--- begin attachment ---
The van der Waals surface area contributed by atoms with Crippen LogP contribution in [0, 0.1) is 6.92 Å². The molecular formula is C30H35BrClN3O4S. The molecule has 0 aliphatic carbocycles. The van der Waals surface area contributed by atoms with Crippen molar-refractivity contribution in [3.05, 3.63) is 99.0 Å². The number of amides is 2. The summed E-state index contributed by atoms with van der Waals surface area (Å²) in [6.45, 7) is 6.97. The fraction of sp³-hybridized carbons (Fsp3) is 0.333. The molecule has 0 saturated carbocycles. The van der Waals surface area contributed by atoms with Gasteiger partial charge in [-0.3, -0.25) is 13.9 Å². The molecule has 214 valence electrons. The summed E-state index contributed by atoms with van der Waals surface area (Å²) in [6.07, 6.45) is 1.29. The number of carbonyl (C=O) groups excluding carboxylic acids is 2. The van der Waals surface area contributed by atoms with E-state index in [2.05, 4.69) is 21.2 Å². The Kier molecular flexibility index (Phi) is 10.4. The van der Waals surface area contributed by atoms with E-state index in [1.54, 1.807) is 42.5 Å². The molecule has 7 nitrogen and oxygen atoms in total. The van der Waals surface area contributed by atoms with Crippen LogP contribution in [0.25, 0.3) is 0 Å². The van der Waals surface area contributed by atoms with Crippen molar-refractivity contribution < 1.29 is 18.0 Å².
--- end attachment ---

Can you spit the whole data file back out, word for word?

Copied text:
The van der Waals surface area contributed by atoms with Crippen LogP contribution in [0, 0.1) is 6.92 Å². The molecular formula is C30H35BrClN3O4S. The molecule has 0 aliphatic carbocycles. The van der Waals surface area contributed by atoms with Crippen molar-refractivity contribution in [3.05, 3.63) is 99.0 Å². The number of amides is 2. The summed E-state index contributed by atoms with van der Waals surface area (Å²) in [6.45, 7) is 6.97. The fraction of sp³-hybridized carbons (Fsp3) is 0.333. The molecule has 0 saturated carbocycles. The van der Waals surface area contributed by atoms with Gasteiger partial charge in [-0.3, -0.25) is 13.9 Å². The molecule has 214 valence electrons. The summed E-state index contributed by atoms with van der Waals surface area (Å²) in [6.07, 6.45) is 1.29. The number of carbonyl (C=O) groups excluding carboxylic acids is 2. The van der Waals surface area contributed by atoms with E-state index in [2.05, 4.69) is 21.2 Å². The Kier molecular flexibility index (Phi) is 10.4. The van der Waals surface area contributed by atoms with E-state index in [1.54, 1.807) is 42.5 Å². The molecule has 7 nitrogen and oxygen atoms in total. The van der Waals surface area contributed by atoms with Crippen LogP contribution in [0.25, 0.3) is 0 Å². The van der Waals surface area contributed by atoms with Crippen molar-refractivity contribution < 1.29 is 18.0 Å².